Plaintiff does not suggest that service was accomplished by delivery of the summons and complaint to defendant Cargile personally or to his home and left with a suitable person. He does argue that service on Cargile at Lassen Nursery was proper because Cargile was served as "Plan Administrator." Opp'n at 4. He has attached three state "Proof of Service of Summons" forms, one of which designates the "party served" as "Lassen Canyon Nursery 401(k) Profit Sharing Plan and Dennis Cargile, Plan Administrator," and recites that this party was served by personal delivery on "Liz Elwood-Ponce, authorized agent at Lassen Canyon Nursery, Inc." ECF No. 25 at 13. In another section of the form, the process server certified that "the 'notice to the person served' was completed as follows: on behalf of . . . Dennis Cargile, Plan Administrator . . . under the following Code of Civil Procedure section" and checked the box next to "416.10 (corporation)." ECF No. 25 at 14. As noted on the summons, that section of the California Code of Civil Procedure permits service on a corporation by leaving the summons and complaint with the agent designated for service of process. Cal. Civ. Proc. Code § 416.10 (a). The section does not say that service may be accomplished on a plan administrator or even on a corporate officer by leaving the summons and complaint with the agent designated for corporate service. Plaintiff has cited nothing suggesting that this provision allows service on an individual, whatever his capacity, by giving the necessary documents to a corporate agent.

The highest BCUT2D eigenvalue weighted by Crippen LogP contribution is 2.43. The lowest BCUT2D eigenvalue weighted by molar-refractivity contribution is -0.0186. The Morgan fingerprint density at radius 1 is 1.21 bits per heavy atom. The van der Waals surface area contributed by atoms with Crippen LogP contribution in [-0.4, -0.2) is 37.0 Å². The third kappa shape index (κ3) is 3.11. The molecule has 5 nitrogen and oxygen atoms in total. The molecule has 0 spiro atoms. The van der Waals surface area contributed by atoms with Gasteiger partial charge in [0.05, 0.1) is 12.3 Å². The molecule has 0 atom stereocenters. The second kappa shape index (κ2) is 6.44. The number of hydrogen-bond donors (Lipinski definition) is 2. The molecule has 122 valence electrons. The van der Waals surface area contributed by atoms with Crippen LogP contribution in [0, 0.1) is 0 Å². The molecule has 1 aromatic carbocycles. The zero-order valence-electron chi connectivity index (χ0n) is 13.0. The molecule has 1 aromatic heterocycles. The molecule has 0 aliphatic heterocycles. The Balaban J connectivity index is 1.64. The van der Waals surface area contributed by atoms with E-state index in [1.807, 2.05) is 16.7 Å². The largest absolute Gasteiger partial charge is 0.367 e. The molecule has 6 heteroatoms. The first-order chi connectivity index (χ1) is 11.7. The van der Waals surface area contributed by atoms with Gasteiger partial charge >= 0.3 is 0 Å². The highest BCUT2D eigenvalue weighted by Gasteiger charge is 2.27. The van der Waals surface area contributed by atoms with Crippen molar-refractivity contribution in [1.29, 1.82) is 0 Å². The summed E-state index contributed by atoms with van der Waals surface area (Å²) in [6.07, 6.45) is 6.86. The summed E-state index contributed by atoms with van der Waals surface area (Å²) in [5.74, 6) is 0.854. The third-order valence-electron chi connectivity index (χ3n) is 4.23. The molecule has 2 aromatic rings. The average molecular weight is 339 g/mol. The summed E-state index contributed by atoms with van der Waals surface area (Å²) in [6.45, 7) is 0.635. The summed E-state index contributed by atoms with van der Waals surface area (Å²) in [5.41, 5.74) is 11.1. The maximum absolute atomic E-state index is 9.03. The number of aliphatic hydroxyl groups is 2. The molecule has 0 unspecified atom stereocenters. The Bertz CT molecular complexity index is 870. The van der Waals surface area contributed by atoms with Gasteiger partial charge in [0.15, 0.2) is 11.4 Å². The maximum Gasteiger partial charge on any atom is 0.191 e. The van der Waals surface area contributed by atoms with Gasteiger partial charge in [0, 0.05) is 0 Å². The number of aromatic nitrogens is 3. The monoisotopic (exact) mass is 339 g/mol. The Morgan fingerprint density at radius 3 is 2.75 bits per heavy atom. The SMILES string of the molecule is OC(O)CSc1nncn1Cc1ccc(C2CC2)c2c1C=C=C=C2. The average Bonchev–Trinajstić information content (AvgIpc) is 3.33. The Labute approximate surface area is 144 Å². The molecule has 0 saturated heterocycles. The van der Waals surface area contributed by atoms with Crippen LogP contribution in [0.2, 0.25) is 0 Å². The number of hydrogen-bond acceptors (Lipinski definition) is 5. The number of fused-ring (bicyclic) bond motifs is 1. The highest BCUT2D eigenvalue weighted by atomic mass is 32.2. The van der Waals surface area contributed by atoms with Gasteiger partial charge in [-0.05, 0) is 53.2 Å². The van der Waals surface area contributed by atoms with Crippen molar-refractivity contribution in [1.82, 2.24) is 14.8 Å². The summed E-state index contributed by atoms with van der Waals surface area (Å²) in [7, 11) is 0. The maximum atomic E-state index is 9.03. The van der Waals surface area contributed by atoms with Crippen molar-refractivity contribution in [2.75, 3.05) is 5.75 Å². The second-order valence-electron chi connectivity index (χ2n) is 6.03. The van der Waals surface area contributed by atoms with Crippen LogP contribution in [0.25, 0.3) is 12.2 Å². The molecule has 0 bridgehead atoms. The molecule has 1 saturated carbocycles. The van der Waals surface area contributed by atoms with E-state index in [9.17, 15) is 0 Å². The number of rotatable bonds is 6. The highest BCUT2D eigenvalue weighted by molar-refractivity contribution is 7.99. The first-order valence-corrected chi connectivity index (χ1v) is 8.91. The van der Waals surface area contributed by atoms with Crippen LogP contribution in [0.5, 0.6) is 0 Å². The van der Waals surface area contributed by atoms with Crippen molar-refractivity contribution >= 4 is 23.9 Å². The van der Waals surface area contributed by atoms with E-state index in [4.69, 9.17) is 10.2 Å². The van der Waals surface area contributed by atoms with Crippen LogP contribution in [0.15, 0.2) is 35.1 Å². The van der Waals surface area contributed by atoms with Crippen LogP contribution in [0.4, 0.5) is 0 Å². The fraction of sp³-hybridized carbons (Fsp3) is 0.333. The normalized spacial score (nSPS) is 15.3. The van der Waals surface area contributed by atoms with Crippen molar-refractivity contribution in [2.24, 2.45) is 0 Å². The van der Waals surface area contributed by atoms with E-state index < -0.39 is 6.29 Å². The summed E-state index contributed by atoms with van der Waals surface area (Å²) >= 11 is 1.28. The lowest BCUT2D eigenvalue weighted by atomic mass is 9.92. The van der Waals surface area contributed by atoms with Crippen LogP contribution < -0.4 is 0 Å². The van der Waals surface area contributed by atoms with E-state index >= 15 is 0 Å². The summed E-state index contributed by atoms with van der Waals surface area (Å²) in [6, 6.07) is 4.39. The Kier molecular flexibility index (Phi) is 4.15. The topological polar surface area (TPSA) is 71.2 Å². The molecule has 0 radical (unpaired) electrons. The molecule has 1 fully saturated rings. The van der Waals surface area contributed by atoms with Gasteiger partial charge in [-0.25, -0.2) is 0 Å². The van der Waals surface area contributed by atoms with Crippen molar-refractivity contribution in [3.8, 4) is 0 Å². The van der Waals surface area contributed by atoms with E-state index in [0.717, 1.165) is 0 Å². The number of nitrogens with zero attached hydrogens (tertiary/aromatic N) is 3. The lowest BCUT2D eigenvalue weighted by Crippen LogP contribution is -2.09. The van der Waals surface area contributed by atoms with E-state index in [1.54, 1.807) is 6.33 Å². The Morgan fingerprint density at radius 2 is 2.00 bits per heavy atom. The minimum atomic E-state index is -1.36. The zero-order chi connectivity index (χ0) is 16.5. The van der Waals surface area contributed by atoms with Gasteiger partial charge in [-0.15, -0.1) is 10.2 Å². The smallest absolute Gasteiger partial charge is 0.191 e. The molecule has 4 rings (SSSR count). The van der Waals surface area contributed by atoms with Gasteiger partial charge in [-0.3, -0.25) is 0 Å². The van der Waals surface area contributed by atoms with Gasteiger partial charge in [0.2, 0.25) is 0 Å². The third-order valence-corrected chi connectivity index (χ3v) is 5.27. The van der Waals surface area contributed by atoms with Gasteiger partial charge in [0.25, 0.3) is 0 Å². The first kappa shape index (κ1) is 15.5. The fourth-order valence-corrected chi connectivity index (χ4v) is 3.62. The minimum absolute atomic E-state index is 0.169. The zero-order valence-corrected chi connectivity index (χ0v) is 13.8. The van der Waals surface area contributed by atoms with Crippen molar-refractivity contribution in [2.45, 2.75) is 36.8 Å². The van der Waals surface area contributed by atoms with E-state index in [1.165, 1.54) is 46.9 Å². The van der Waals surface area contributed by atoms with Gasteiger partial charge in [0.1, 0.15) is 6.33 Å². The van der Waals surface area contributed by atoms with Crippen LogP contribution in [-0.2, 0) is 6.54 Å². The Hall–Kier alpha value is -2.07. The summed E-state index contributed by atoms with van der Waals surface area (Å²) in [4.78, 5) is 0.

Under Rule 4(e)(2)(C), service on a person may be accomplished "by delivering a copy . . . to an agent authorized by appointment or law to receive service of process." Under California law, service may be effected "by delivering a copy of the summons and of the complaint to . . . a person authorized by him to receive service of process." Cal. Civ. Proc. Code § 416.90. Under the federal rule, "[t]he 'agent' referred to in the rule is not just an employee or business agent of some kind, rather, he or she must be an agent specifically designated to receive the service of process." Moody v. Finander, 2010 WL 5535703, at *2 (S.D. Cal. Dec. 1, 2010) (findings and recommendations), adopted by 2011 WL 42789 (S.D. Cal. Jan. 6, 2011). Under the California Code of Civil Procedure, "being a person's agent other than to accept service is not enough to establish actual or implied authority to accept service of process, 'even if their relationship makes it highly probable that defendant will receive actual notice of the lawsuit.'" Id. (quoting Summers v. McClanahan, 140 Cal.App.4th 403, 414 (2006) (service on defendant's personal manager)). Plaintiff has presented no evidence showing that Elwood-Ponce was specially designated or authorized to accept service on Cargile's behalf, or that Elwood-Ponce and Cargile "had a close business or personal relationship, which would make it highly likely [Elwood-Ponce] would inform [Cargile] he was being sued." Summers, 140 Cal. App.4th at 415. Plaintiff appears to suggest that Cargile's role as Plan Administrator establishes the necessary connection, but in the absence of any evidence on this question, he has not borne his burden of demonstrating that service on Elwood-Ponce constituted service on Cargile.
Cargile acknowledges that a court may quash service if it finds service to be insufficient. Motion To Dismiss at 6. He has not suggested he will be prejudiced if service is quashed rather than the action dismissed.
IT IS THEREFORE ORDERED that defendant Cargile's motion (ECF No. 21) is granted and ...